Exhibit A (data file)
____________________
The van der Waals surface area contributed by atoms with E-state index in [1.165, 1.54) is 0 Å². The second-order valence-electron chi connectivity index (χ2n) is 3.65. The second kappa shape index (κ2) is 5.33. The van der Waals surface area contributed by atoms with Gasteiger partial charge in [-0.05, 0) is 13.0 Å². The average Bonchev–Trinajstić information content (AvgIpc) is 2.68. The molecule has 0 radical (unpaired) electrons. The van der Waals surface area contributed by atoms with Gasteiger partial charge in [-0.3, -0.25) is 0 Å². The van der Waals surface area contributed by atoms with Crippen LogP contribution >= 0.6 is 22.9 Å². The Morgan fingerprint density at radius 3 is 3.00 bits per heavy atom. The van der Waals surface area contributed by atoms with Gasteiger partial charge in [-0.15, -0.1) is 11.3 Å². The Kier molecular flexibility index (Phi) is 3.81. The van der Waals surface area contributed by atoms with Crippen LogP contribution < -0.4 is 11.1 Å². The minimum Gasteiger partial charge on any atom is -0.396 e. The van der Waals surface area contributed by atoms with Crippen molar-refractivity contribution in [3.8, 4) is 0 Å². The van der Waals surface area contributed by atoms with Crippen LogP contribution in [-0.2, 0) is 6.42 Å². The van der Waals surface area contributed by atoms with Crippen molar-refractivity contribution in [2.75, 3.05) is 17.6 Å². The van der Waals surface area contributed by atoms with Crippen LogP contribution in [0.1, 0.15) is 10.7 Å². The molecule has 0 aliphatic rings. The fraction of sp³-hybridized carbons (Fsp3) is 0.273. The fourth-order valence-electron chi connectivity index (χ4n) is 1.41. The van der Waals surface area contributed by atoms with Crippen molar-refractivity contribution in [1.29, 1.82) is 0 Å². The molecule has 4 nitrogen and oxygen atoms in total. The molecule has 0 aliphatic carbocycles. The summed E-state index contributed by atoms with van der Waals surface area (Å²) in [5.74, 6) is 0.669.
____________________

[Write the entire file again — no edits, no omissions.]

The van der Waals surface area contributed by atoms with E-state index in [1.165, 1.54) is 0 Å². The second-order valence-electron chi connectivity index (χ2n) is 3.65. The second kappa shape index (κ2) is 5.33. The van der Waals surface area contributed by atoms with Gasteiger partial charge in [-0.05, 0) is 13.0 Å². The average Bonchev–Trinajstić information content (AvgIpc) is 2.68. The molecule has 0 radical (unpaired) electrons. The van der Waals surface area contributed by atoms with Gasteiger partial charge in [-0.3, -0.25) is 0 Å². The van der Waals surface area contributed by atoms with Crippen LogP contribution >= 0.6 is 22.9 Å². The Morgan fingerprint density at radius 3 is 3.00 bits per heavy atom. The van der Waals surface area contributed by atoms with Gasteiger partial charge in [-0.15, -0.1) is 11.3 Å². The Kier molecular flexibility index (Phi) is 3.81. The van der Waals surface area contributed by atoms with Crippen LogP contribution < -0.4 is 11.1 Å². The minimum Gasteiger partial charge on any atom is -0.396 e. The van der Waals surface area contributed by atoms with Crippen molar-refractivity contribution in [3.8, 4) is 0 Å². The van der Waals surface area contributed by atoms with Crippen LogP contribution in [-0.2, 0) is 6.42 Å². The van der Waals surface area contributed by atoms with Crippen molar-refractivity contribution in [2.75, 3.05) is 17.6 Å². The van der Waals surface area contributed by atoms with Crippen LogP contribution in [0.1, 0.15) is 10.7 Å². The molecule has 0 aliphatic rings. The fraction of sp³-hybridized carbons (Fsp3) is 0.273. The fourth-order valence-electron chi connectivity index (χ4n) is 1.41. The van der Waals surface area contributed by atoms with Crippen molar-refractivity contribution in [1.29, 1.82) is 0 Å². The molecule has 4 nitrogen and oxygen atoms in total. The molecule has 0 aliphatic carbocycles. The summed E-state index contributed by atoms with van der Waals surface area (Å²) in [5.74, 6) is 0.669.